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As a result, television, friends and the internet often fill in the gaps, leading to confusion and misconceptions about what it means to be romantic and masculine. He has Sexy Salem Oregon teen authored more than 20 journal articles and book chapters relating to boys, men, sexual development and identity issues. Audrey Hamilton : The sex talk is never an easy conversation. For boys, the questions about sexual consent, average penis size, how to ask someone on a date and how to decide when to have sex are often not asked and thus, unanswered.
As a result, boys get their information from the Internet, the movies and their friends and end up coming to their own conclusions about what most guys think. In this episode, we speak with a psychologist about what most guys are really thinking and how that challenges masculine stereotypes. A developmental psychologist, Dr. He has also authored more than 20 journal articles and book chapters relating to boys, men, sexual development and identity issues and is currently an associate editor of the APA journal Psychology of Men and Masculinity.
Welcome, Dr. Andrew Smiler : Thank you for having me. Audrey Hamilton : So, the common assumption about teen boys is that sex is all they think about, right? All of the time. But there seems to be very little discussion out there about how to talk to boys about sex — romantic relationships. And just being a boy. Juggling various demands in their lives. Based on your research and your work with adolescents, do you think boys want more information that goes beyond your typical school health class?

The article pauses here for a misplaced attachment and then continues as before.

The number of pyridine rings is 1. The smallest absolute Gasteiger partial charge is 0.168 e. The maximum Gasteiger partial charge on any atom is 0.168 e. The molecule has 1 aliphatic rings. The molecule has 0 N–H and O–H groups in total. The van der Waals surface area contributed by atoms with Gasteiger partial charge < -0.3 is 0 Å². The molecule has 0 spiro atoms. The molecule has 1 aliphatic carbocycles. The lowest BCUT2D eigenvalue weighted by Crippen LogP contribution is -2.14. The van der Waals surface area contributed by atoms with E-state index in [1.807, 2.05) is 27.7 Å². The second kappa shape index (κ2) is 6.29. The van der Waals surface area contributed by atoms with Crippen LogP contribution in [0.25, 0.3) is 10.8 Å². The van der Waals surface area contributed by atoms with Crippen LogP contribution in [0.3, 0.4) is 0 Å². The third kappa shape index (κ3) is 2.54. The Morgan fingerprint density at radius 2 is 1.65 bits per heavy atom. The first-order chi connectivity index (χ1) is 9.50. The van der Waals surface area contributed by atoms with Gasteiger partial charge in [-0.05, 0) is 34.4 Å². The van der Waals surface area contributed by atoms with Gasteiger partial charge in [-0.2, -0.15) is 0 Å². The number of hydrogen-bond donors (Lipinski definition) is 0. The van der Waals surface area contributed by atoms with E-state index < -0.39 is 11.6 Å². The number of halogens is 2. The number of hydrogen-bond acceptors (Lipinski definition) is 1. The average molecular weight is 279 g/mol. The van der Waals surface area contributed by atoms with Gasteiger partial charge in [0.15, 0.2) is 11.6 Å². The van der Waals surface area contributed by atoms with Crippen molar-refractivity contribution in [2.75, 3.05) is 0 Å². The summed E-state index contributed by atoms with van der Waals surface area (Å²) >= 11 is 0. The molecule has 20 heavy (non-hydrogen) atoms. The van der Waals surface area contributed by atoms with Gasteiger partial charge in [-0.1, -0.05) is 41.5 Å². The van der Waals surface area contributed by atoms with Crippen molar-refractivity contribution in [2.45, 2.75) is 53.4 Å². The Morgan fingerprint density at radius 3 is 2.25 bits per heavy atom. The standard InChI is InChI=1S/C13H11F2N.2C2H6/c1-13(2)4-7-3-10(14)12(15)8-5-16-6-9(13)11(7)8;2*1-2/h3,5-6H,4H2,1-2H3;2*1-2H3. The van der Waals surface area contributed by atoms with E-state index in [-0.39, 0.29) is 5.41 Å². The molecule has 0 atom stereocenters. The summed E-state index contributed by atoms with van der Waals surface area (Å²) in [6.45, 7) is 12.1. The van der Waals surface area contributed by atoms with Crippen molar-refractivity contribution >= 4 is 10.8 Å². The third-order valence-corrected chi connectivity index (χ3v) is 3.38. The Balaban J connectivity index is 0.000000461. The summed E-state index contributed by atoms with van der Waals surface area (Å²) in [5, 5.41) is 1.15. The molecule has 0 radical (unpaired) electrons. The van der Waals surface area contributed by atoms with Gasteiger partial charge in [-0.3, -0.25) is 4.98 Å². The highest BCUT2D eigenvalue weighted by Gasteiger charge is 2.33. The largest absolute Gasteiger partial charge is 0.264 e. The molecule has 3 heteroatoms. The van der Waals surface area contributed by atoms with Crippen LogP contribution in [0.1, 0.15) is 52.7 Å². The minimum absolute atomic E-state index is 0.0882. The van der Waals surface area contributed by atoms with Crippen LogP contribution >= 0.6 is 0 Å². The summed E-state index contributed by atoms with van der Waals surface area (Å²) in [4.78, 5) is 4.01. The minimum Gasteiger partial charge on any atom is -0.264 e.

First off, we know that only about half of American teens get any kind of sexuality education in their middle schools or high schools. Do I trust you? Why do I trust you? Anything like that.
Do I trust this person? Do I want to be physical with this person? How physical do I want to be with this person? How much did I trust them? Should I believe them? So boys are really kind of lacking a whole piece of education around how relationships work that girls get. And boys want that knowledge because they are having relationships and they want to know how they work. As a therapist, what are some of the most common questions you get about dating and sex?
How do I fix it? So as a therapist, I have a lot of conversations around those topics. Again, how do relationships work? How do feelings feed into those relationship dynamics? One of the ways that parents can use the book is to give them ideas for how to start conversations. And we know that somewhere north of 60 percent of teen boys play sports. Something like 80 percent follow at least one professional sport. So a of examples throughout the book of the kinds of things that boys tend to be interested in.
In regard to what are the most common questions that boys have about dating and sex, I actually start the book with an FAQ, a frequently asked questions list. One of the biggest ones that boys ask of any sexuality educator is about penis size. The average is about six inches. The FAQ questions get answered in two or three sentences right there in the beginning with additional references to sections later in the book that provide additional detail.